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Question:

The side lengths of a triangle are equal to lengths $8, 9$ and $10$. Find the exact value of the radius of the circle passing through the endpoints of the longest side and the midpoint of the shortest side.

I am very confused as to where to begin to solve the problem. If I solve the angles of the triangle, how will that help me to find the radius of the circles?

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  • $\begingroup$ If you can find the angle between the shortest side and the corresponding median, you can use en.wikipedia.org/wiki/Law_of_sines to determine the radius of the circle. $\endgroup$
    – stewbasic
    Apr 11, 2017 at 2:05

2 Answers 2

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Let the triangle be $\triangle ABC$ with $AB=8$, $AC=9$, $BC = 10$, and let the midpoint of $AB$ be $M$. Then, our goal is to find the radius of the excircle of $\triangle BCM$. By the cosine law, we know that $$\cos\angle B=\frac{AB^2+BC^2-AC^2}{2\cdot AB\cdot BC}=\frac{83}{160}$$ and similarly by the cosine law, $$\cos \angle B = \frac{BM^2+BC^2-MC^2}{2\cdot BM\cdot BC}=\frac{116-MC^2}{80}\implies MC = \sqrt{\frac{149}{2}}$$ Hence, by the sine law, the radius of the excircle of $\triangle BCM$ is $$R=\frac{MC}{2\sin \angle B} = \sqrt{\frac{149}{2}} \cdot \frac{80}{\sqrt{18711}}$$

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  • $\begingroup$ By ex-circle, do you mean circum-circle? $\endgroup$
    – Mick
    Apr 11, 2017 at 4:12
  • $\begingroup$ yes, that's what I mean :) $\endgroup$
    – Lazy Lee
    Apr 11, 2017 at 4:17
  • $\begingroup$ Hi, thank you for your answer, but I'm not sure if the circle in this case would be the circumcircle. As the circle goes through the endpoint of the longest side and the midpoint of the shortest side, I'm thinking that part of the circle may be inside the triangle as well. $\endgroup$ Apr 11, 2017 at 23:24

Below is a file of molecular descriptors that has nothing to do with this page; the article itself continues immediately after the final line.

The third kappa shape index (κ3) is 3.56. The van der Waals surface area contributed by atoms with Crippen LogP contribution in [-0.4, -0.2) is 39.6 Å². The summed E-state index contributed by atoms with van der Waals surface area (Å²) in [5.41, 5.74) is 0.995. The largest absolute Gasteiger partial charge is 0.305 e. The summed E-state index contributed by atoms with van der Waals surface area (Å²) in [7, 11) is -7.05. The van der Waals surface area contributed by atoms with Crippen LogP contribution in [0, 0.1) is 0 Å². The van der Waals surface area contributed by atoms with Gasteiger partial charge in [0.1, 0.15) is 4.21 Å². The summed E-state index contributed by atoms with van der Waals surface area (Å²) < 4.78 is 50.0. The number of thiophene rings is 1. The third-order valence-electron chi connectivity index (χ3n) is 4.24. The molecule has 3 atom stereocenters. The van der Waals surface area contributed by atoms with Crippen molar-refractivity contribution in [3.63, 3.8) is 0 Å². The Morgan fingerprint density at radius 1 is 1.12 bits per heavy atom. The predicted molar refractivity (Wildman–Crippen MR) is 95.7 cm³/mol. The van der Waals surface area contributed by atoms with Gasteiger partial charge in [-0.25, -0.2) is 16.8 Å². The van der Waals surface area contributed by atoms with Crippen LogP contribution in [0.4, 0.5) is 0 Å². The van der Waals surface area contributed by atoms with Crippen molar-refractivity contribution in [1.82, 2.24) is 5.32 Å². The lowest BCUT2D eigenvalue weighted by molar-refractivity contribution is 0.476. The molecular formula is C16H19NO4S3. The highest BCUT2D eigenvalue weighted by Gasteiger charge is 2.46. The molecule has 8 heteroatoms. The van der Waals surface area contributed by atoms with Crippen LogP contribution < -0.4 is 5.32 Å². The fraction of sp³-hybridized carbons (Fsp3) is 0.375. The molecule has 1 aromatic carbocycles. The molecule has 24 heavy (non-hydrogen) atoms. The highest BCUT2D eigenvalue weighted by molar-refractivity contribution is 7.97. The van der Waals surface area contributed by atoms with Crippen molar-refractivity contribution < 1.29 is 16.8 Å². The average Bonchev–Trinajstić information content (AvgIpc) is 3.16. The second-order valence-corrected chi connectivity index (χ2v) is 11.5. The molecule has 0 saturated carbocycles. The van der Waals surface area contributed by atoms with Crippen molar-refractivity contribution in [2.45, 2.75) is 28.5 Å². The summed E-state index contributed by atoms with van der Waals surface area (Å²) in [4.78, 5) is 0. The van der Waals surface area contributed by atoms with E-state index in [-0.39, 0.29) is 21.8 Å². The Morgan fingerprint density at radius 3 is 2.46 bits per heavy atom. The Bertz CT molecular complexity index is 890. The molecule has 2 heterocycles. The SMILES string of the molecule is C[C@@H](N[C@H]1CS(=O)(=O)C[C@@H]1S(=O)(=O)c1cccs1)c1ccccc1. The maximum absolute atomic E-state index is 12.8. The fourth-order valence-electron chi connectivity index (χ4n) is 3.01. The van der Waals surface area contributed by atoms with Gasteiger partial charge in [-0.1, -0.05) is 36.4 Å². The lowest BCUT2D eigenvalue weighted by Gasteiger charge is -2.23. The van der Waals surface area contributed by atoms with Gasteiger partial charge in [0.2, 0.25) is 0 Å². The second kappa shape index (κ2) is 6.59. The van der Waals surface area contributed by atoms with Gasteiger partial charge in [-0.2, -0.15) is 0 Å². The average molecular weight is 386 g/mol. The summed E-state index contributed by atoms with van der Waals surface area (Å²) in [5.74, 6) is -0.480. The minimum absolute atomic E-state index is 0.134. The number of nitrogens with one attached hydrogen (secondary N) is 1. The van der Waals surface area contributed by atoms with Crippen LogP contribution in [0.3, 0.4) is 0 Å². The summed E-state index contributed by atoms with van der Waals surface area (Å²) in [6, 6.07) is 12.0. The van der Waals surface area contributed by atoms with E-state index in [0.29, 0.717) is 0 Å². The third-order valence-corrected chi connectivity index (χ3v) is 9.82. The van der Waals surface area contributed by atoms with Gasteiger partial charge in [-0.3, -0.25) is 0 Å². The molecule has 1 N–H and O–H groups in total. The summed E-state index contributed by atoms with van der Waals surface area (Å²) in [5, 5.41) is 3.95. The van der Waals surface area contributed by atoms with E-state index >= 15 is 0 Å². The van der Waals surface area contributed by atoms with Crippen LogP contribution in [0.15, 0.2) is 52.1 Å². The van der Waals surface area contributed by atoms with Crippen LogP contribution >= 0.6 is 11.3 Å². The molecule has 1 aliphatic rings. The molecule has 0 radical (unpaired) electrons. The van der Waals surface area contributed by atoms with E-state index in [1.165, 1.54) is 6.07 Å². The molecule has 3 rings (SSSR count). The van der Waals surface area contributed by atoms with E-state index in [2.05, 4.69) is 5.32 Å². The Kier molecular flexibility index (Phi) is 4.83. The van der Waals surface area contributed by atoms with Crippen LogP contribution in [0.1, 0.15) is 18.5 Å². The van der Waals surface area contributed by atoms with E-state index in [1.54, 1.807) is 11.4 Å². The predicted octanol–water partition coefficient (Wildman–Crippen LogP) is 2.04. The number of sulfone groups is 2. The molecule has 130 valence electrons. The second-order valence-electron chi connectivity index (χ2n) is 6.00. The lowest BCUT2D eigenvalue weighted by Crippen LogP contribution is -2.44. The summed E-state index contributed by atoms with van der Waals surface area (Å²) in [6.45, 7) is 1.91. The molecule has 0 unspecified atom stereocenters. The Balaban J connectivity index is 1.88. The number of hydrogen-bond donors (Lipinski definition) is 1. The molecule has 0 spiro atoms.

• $\begingroup$ Hi, the circle I'm mentioning is the circle that passes through $B,C,M$, not $A,B,C$ :) $M$ is the midpoint of $AB$. $\endgroup$
    – Lazy Lee
    Apr 12, 2017 at 0:22
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Another proof of this that differs only slightly. I haven't seen the proof for the radius of an ex-circle, so while @Lazy Lee's method was fine, the last step just came out of the blue for me. Continuing from @Lazy Lee's answer, $\cos{\angle B}=\frac{83}{160}$ and $E=(MC)^2=\frac{149}{2}$. Let the ex-circle of $\triangle BCM = O$. It follows that $BO=OC=MO=r$. Then $\angle MOC = 2\angle B$ because the legs of $\triangle MOC$ and $\triangle MBC$ intercept the same arc $\newcommand{\tarc}{\mbox{$\frown$}} \newcommand{\arc}[1]{\stackrel{\tarc}{#1}} \arc{MC}$. Using the law of cosines on $\triangle MOC$ to find $r$, we see that $E=(MC)^2=2r^2(1-\cos{\angle 2B})$. Using the fundamental theorem of trigonometry, $\sin^2{\angle B}+\cos^2{\angle B}=1$, we see that $\sin^2{\angle B}= 1-\big(\frac{83}{160}\big)^2$. Then substituting $\cos{\angle 2B}$ with $\cos^2{\angle B}-\sin^2{\angle B}$, we arrive at the same conclusion when solving for r.

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